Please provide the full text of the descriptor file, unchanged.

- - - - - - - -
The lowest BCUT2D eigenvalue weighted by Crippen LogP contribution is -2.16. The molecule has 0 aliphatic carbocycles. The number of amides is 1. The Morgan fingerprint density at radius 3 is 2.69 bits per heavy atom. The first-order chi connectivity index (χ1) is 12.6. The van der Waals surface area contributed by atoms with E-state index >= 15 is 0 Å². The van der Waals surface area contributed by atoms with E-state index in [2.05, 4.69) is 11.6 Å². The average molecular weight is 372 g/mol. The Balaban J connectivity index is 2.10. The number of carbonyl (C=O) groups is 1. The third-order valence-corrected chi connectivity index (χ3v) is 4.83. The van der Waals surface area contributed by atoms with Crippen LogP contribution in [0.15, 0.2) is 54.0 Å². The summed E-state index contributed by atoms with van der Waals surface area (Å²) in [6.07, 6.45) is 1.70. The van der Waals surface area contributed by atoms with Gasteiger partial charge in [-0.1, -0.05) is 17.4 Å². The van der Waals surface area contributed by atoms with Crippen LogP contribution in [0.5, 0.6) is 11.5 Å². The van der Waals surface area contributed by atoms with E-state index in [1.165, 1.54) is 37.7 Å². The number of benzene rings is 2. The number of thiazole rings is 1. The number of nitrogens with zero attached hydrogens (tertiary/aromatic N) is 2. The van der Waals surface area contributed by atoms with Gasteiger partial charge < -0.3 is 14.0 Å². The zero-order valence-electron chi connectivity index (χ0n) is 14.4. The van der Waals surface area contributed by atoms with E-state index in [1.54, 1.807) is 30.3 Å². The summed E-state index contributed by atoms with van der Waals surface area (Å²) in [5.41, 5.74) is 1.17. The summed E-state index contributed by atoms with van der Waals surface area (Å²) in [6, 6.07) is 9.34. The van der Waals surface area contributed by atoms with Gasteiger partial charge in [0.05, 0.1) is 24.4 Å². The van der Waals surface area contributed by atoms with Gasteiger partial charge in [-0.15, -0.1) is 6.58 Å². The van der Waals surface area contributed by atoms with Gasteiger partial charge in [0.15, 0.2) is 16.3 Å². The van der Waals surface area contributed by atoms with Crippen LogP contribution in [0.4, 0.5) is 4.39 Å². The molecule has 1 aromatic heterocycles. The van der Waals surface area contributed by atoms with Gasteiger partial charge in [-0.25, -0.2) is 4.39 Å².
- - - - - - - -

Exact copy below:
The lowest BCUT2D eigenvalue weighted by Crippen LogP contribution is -2.16. The molecule has 0 aliphatic carbocycles. The number of amides is 1. The Morgan fingerprint density at radius 3 is 2.69 bits per heavy atom. The first-order chi connectivity index (χ1) is 12.6. The van der Waals surface area contributed by atoms with E-state index >= 15 is 0 Å². The van der Waals surface area contributed by atoms with E-state index in [2.05, 4.69) is 11.6 Å². The average molecular weight is 372 g/mol. The Balaban J connectivity index is 2.10. The number of carbonyl (C=O) groups is 1. The third-order valence-corrected chi connectivity index (χ3v) is 4.83. The van der Waals surface area contributed by atoms with Crippen LogP contribution in [0.15, 0.2) is 54.0 Å². The summed E-state index contributed by atoms with van der Waals surface area (Å²) in [6.07, 6.45) is 1.70. The van der Waals surface area contributed by atoms with Gasteiger partial charge in [-0.1, -0.05) is 17.4 Å². The van der Waals surface area contributed by atoms with Crippen LogP contribution in [0.5, 0.6) is 11.5 Å². The van der Waals surface area contributed by atoms with E-state index in [1.165, 1.54) is 37.7 Å². The number of benzene rings is 2. The number of thiazole rings is 1. The number of nitrogens with zero attached hydrogens (tertiary/aromatic N) is 2. The van der Waals surface area contributed by atoms with Gasteiger partial charge < -0.3 is 14.0 Å². The zero-order valence-electron chi connectivity index (χ0n) is 14.4. The van der Waals surface area contributed by atoms with E-state index in [1.54, 1.807) is 30.3 Å². The summed E-state index contributed by atoms with van der Waals surface area (Å²) in [5.41, 5.74) is 1.17. The summed E-state index contributed by atoms with van der Waals surface area (Å²) in [6, 6.07) is 9.34. The van der Waals surface area contributed by atoms with Gasteiger partial charge in [0.05, 0.1) is 24.4 Å². The van der Waals surface area contributed by atoms with Gasteiger partial charge in [-0.15, -0.1) is 6.58 Å². The van der Waals surface area contributed by atoms with Gasteiger partial charge in [0.15, 0.2) is 16.3 Å². The van der Waals surface area contributed by atoms with Crippen LogP contribution in [0.4, 0.5) is 4.39 Å². The molecule has 1 aromatic heterocycles. The van der Waals surface area contributed by atoms with Gasteiger partial charge in [-0.25, -0.2) is 4.39 Å².